In a changing field, speech recognition dictation continues to be altered in radical ways. The purchase of Dragon and Dictaphone by L&H made a small world even smaller. There were previously four players in the world of large vocabulary speech recognition. Now there are three. Philips has built a recognition engine, and has focused on developing business partnerships with possible allies who can employ that engine. In fact, the new version of the general English dictation product from Philips has a reputation for great accuracy. That leaves two more major competitive players in the United States, L&H and IBM. IBM's new Millennium Edition is superb in its recognition accuracy and configuration. It has command and control and macro capabilities, and allows dictation of spelling letters into the correction window. In fact the correction process has been streamlined. It seems to prevent corruption of the user's voice file by carefully processing updated user information before adding it to the user's voice file, and even allowing the option of not changing a well-functioning voice file. IBM's speech synthesizer/screen reader/text-to-speech component is among the best. IBM also seems to run well on slightly slower older machines with less memory than its rivals, making it of potential interest to businesses wanting to save money. Integration of IBM with Microsoft Windows and other Windows products seems imperfect, (which, of course, may not be IBM's fault). IBM also offers versions for Macintosh and Linux. L&H may do the same in the future. The IBM dictation product for the Macintosh has a reputation for high accuracy. Moreover, it can be combined with command-and- control features through a product from a separate vendor called MacSpeak, which apparently uses the Philips' speech recognition engine to good effect, and which is said to integrate well with the IBM system for the Macintosh. Mirabile dictu! L&H at present continues to offer Dragon as a separate product line, but eventually one imagines they might converge on a single product line. New companies exploring an entrance into the field of large vocabulary dictation speech recognition face obstacles because of the years and years of work that is needed to create such very complex programs. Large vocabulary speech recognition is one of the most computationally intensive applications in all of computer science. Moreover, these are the only commercially available large vocabulary systems, of which we are aware, for the whole world. Microsoft was, in the past, rumored to have been working on its own large vocabulary speech recognition dictation system. Whether such work will bear fruit remains to be seen. The investment of some $40 million in L&H by Microsoft a few years ago raises the question of whether they might instead have been thinking of trying to incorporate L&H's dictation system into their operating system or software product line. L&H has had the advantage of integrating more tightly with the Microsoft operating system and software products than IBM, Philips or Dragon. Microsoft's previous investment in L&H no doubt made integration easier. Whether future integration will remain so tight remains to be seen. Whether the changes in competitive pressure will result in less innovation is unclear. L&H acquired Kurzweil's speech recognition system, and made it their own. To merge the work of Kurzweil and Dragon is certainly an interesting proposition. It does not naturally follow that merging products makes a better product. It could make a worse program. And one could lose good features. Or one might truly make a better product. There is gradual progress in this field, with time, toward more and more accurate recognition and more user-friendly programs. The future also lies in the use of speech recognition on small hand-held devices. These include not only recorders, but palm-top type PDAs, to which one can dictate and which can be corrected on the spot. No doubt IBM, L&H and Philips - and their partners - will work to make speech recognition dictation products smaller, lighter and more mobile. When the entire unit fits into the pocket, then speech recognition devices will probably become more widely used by those who need or wish to write. Speech recognition continues to evolve in exciting and unexpected ways. Stay tuned here for new developments.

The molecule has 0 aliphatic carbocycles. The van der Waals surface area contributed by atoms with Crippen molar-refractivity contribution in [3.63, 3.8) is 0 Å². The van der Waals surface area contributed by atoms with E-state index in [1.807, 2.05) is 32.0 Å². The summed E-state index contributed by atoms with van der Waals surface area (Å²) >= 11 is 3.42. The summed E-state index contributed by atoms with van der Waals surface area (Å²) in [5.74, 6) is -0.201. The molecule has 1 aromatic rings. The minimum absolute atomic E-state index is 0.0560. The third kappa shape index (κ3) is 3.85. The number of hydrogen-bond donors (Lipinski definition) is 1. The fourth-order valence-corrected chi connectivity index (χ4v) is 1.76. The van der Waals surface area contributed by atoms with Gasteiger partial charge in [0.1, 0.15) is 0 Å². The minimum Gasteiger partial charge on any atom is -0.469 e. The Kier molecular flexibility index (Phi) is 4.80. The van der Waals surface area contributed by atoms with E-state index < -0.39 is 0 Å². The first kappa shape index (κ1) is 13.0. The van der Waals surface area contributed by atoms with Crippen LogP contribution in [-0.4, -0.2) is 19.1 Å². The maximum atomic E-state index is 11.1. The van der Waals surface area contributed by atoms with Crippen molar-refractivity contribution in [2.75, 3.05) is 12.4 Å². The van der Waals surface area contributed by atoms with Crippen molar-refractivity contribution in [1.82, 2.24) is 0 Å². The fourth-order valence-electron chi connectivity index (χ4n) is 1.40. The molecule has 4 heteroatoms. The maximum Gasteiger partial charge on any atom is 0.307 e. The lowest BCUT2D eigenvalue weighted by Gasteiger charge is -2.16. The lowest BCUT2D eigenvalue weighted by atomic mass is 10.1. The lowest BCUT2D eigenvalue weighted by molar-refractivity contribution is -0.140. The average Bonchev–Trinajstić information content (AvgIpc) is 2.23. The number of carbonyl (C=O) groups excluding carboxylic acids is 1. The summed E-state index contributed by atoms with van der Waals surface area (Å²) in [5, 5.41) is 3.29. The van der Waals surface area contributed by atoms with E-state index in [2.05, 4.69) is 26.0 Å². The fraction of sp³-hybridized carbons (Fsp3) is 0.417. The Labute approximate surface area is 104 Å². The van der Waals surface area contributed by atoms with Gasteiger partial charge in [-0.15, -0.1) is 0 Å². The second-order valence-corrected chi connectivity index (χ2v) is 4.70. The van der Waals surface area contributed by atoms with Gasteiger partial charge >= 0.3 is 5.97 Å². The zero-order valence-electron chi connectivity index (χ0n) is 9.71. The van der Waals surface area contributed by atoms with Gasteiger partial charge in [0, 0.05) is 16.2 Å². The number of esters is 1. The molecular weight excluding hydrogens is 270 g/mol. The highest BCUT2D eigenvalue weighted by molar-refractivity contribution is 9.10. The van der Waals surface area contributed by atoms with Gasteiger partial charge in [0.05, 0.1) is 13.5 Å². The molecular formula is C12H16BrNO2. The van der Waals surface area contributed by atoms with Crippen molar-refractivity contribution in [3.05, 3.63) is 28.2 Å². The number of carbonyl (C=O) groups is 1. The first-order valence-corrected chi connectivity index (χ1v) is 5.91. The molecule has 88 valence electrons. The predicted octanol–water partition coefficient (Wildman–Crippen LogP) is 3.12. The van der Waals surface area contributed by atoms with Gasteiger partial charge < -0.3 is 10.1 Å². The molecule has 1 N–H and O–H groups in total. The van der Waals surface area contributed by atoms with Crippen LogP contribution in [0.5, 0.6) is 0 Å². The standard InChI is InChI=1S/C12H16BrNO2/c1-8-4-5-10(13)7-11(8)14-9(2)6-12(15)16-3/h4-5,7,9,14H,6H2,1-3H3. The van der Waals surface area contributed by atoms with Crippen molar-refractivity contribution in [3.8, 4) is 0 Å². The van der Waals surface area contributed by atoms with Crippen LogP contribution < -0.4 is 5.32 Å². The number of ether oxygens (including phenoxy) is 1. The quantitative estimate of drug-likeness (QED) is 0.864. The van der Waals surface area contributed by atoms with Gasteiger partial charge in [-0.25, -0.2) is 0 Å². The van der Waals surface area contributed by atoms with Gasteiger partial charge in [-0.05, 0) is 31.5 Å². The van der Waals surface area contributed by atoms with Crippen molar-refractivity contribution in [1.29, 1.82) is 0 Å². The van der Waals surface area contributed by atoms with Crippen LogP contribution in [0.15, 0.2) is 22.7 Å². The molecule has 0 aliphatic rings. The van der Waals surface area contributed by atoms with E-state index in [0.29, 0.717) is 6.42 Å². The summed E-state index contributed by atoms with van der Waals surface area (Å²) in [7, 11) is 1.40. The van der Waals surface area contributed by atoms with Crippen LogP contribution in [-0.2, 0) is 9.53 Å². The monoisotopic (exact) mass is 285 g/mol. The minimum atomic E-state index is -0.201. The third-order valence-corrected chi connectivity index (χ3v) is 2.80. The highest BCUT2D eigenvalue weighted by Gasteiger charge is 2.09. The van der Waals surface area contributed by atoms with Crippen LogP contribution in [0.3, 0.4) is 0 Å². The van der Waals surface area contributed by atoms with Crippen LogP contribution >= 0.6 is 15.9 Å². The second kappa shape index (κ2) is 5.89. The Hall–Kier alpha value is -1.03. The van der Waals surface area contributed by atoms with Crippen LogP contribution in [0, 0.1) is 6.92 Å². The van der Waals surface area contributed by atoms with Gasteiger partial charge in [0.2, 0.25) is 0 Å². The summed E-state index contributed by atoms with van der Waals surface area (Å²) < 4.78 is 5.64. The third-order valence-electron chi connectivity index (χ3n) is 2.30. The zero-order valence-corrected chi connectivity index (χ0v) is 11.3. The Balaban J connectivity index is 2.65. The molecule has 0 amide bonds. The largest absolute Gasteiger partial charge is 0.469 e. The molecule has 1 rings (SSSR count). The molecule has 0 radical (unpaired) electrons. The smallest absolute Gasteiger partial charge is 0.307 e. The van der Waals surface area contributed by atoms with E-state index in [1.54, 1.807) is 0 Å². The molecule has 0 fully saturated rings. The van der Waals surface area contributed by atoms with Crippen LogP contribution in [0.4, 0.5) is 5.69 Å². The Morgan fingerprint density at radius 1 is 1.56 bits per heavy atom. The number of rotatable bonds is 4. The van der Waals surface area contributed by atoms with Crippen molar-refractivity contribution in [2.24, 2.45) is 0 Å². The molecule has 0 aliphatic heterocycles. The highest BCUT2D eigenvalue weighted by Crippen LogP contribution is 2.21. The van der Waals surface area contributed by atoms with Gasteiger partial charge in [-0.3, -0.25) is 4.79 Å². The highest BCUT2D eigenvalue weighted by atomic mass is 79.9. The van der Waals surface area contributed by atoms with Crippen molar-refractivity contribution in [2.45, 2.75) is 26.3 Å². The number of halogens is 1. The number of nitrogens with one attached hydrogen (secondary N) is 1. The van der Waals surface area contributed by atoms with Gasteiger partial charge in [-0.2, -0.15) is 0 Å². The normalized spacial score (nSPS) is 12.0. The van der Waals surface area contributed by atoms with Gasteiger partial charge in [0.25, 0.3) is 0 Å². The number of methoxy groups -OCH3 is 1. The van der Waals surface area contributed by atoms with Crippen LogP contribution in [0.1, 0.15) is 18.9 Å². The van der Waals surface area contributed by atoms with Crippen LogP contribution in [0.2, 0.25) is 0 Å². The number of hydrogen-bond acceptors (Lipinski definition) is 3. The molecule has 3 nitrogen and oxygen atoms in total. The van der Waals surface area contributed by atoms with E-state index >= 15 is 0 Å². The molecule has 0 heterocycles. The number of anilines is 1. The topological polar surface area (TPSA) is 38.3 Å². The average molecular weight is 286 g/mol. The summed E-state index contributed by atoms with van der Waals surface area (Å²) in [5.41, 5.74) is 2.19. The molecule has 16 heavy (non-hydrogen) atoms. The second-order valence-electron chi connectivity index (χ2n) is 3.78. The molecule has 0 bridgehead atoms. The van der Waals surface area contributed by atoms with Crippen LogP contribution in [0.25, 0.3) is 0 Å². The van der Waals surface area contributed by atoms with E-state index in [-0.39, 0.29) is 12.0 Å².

Peter Fleming, a speech recognition consultant, can be reached by telephone at 617-923-9356 or by e-mail at firstname.lastname@example.org .
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